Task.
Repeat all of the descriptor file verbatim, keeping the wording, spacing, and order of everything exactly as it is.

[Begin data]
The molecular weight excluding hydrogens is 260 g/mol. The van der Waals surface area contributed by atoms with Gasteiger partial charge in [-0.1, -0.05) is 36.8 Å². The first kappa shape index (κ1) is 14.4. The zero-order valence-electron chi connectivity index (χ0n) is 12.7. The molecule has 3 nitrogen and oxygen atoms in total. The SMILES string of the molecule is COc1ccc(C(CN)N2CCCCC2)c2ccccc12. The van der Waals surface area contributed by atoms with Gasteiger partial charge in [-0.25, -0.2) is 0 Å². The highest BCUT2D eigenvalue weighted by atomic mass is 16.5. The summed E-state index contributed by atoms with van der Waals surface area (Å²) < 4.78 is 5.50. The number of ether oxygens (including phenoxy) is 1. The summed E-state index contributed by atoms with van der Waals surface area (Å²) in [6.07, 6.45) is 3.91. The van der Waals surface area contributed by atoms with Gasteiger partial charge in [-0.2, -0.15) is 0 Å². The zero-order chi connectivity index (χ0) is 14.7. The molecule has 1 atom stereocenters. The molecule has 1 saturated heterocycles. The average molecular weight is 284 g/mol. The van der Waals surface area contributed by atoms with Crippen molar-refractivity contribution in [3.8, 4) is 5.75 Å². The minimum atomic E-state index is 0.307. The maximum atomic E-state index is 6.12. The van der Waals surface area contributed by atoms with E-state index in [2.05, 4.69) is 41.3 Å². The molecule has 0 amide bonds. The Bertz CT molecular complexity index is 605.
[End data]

The molecular weight excluding hydrogens is 260 g/mol. The van der Waals surface area contributed by atoms with Gasteiger partial charge in [-0.1, -0.05) is 36.8 Å². The first kappa shape index (κ1) is 14.4. The zero-order valence-electron chi connectivity index (χ0n) is 12.7. The molecule has 3 nitrogen and oxygen atoms in total. The SMILES string of the molecule is COc1ccc(C(CN)N2CCCCC2)c2ccccc12. The van der Waals surface area contributed by atoms with Gasteiger partial charge in [-0.25, -0.2) is 0 Å². The highest BCUT2D eigenvalue weighted by atomic mass is 16.5. The summed E-state index contributed by atoms with van der Waals surface area (Å²) < 4.78 is 5.50. The number of ether oxygens (including phenoxy) is 1. The summed E-state index contributed by atoms with van der Waals surface area (Å²) in [6.07, 6.45) is 3.91. The van der Waals surface area contributed by atoms with Gasteiger partial charge in [-0.2, -0.15) is 0 Å². The zero-order chi connectivity index (χ0) is 14.7. The molecule has 1 atom stereocenters. The molecule has 1 saturated heterocycles. The average molecular weight is 284 g/mol. The van der Waals surface area contributed by atoms with Crippen molar-refractivity contribution in [3.8, 4) is 5.75 Å². The minimum atomic E-state index is 0.307. The maximum atomic E-state index is 6.12. The van der Waals surface area contributed by atoms with E-state index in [2.05, 4.69) is 41.3 Å². The molecule has 0 amide bonds. The Bertz CT molecular complexity index is 605.